# Density of states tutorial

## Requirements

### Software components

nanotools

RESCU+

### Pseudopotentials

I will need the following pseudopotentials.

Ga_AtomicData.mat

As_AtomicData.mat

Let’s copy them from the pseudo database to the current working directory and `export RESCUPLUS_PSEUDO=$PWD`

.

### References

## Briefing

In this tutorial, I show how to calculate the density of states of the GaAs crystal.

## Setup

Create the Python script `etot.py`

with the following content (see the tutorial on TotalEnergy)

```
from nanotools import Atoms, Cell, System, TotalEnergy
a = 2.818
cell = Cell(avec=[[0.,a,a],[a,0.,a],[a,a,0.]], resolution=0.12)
fxyz = [[0.00,0.00,0.00],[0.25,0.25,0.25]]
atoms = Atoms(fractional_positions=fxyz, formula="GaAs")
sys = System(cell=cell, atoms=atoms)
calc = TotalEnergy(sys)
calc.solve()
```

and `dos.py`

```
from nanotools import DensityOfStates as DOS
calc = DOS.from_totalenergy("nano_scf_out.json")
calc.system.kpoint.set_grid([10,10,10])
calc.system.pop.set_type("tm")
calc.solve()
fig = calc.plot_dos(filename="gaas_dos.png")
```

## Explanations

Here is a high level view of the calculation workflow:

Initialize the DOS calculator from a ground state calculation (

`TotalEnergy`

).Perform a density of states calculation (non-self-consistently) on a finer k-point grid and compute the density of states (and optionally the projected density of states).

Use

`the DOS calculator`

’s method to plot the density of states.

### Initialize the DOS calculator

Upon completing the total energy calculation, the results are saved in `nano_scf_out.json`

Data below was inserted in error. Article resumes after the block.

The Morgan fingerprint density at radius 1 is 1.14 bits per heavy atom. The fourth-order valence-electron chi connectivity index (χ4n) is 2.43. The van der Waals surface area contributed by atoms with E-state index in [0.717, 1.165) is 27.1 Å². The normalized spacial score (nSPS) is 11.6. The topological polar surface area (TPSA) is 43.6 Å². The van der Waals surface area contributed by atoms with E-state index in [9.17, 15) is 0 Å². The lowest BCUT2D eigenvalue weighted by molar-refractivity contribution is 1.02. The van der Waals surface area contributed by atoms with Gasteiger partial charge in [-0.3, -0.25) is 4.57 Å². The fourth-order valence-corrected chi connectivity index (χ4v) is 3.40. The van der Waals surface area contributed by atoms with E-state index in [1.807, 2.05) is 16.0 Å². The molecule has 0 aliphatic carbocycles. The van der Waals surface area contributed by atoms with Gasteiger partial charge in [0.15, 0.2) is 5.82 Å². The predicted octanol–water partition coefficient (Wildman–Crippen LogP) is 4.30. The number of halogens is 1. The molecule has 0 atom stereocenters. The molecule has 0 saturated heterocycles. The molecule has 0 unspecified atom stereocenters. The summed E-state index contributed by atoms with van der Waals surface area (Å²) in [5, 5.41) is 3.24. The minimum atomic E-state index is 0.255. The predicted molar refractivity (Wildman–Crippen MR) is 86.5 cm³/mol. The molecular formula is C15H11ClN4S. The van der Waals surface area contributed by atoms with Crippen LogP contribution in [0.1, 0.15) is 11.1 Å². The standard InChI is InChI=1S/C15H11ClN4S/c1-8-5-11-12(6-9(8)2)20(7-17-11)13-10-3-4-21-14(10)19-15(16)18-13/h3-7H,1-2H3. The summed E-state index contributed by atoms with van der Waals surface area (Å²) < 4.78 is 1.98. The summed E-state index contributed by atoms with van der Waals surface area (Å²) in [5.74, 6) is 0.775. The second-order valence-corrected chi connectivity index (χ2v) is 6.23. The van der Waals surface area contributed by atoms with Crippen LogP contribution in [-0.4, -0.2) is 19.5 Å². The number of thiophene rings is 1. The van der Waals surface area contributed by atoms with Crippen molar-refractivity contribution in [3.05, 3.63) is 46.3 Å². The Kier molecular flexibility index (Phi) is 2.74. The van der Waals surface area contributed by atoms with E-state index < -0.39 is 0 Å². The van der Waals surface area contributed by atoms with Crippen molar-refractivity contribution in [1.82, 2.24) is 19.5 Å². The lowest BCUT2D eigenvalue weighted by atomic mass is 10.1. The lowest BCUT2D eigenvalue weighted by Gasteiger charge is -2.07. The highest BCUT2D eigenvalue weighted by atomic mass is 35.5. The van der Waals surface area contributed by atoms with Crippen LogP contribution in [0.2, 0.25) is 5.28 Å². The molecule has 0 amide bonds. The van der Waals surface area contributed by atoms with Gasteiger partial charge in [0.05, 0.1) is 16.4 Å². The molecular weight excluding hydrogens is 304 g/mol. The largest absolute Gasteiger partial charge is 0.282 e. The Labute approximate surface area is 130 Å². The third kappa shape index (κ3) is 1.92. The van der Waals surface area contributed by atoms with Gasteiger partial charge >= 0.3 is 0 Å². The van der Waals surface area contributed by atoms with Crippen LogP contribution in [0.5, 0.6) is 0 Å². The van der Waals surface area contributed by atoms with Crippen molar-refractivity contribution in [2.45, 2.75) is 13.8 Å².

.
I will initialize a `DOS`

calculator using the class method `from_totalenergy`

.

```
calc = DOS.from_totalenergy("nano_scf_out.json")
calc.system.kpoint.set_grid([10,10,10])
calc.system.pop.set_type("tm")
```

The method `from_totalenergy`

will copy the system information and initialize the `DOS`

calculator.
I then increase the k-sampling resetting the kpoint grid with `set_grid`

.
Finally, I change the population function (or smearing) from the default Gaussian to `tm`

which stands for tetrahedron method.

### Density of states calculation

RESCU+’s solvers are invoked calling the `solve`

method

```
calc.solve()
```

The method writes all parameters to a JSON file, then calls the relevant (Fortran) program, then loads the data back into the calculator.
The output of `rescuplus`

goes to `nano_dos_out.h5`

and `nano_dos_out.json`

.
Important data is stored in

`calc.dos.energy`

, the energies at which the DOS is calculated.`calc.dos.dos`

, the DOS.

### Plot the density of states

I call the `plot_dos`

method to plot the density of states.

```
fig = calc.plot_dos(filename="gaas_dos.png")
```

`plot_dos`

is a function that returns a Pyplot figure handle.
You can use the handle to modify the figure or save it to a file.

You should see something similar to

### Partial density of states

The partial density of states is a very useful analysis tool.
To compute the partial density of states, one must set `dos.pdos_return`

to `True`

and then call `solve`

.

```
calc.dos.pdos_return = True
calc.solve()
fig = calc.plot_pdos(sumA=[0,1], filename="gaas_pdos.png")
```

Upon exit, `rescuplus`

will save the fully decomposed DOS to `nano_dos_out.h5`

.
The partial DOS can be visualized with `plot_pdos`

which has the optional arguments:

**sumA**Plot the density of states for specific atoms, as given by`sumA`

. For example,`plot_pdos(sumA=[0,1])`

will plot the partial density of states of atom 1 and 2.**sumL**Plot the density of states for specific orbital angular momentum, as given by`sumL`

. For example,`plot_pdos(sumL=[0])`

will plot the partial density of states of s-orbitals.**sumM**Plot the density of states for specific z-orbital angular momentum, as given by`sumM`

. For example,`plot_pdos(sumM=[0])`

will plot the partial density of states of (z=0)-orbitals.

If several sum-parameters are specified, `plot_pdos`

will plot all combinations of the parameters.
For instance, if one wishes to plot the partial density of states of $p_z$-orbitals, he may type

```
fig = calc.dos.plot_pdos(sumL=[1],sumM=[0])
```

Let’s now take a look at the partial density of states of each atom in GaAs

```
fig = calc.dos.plot_pdos(sumA=[0,1])
```

You should see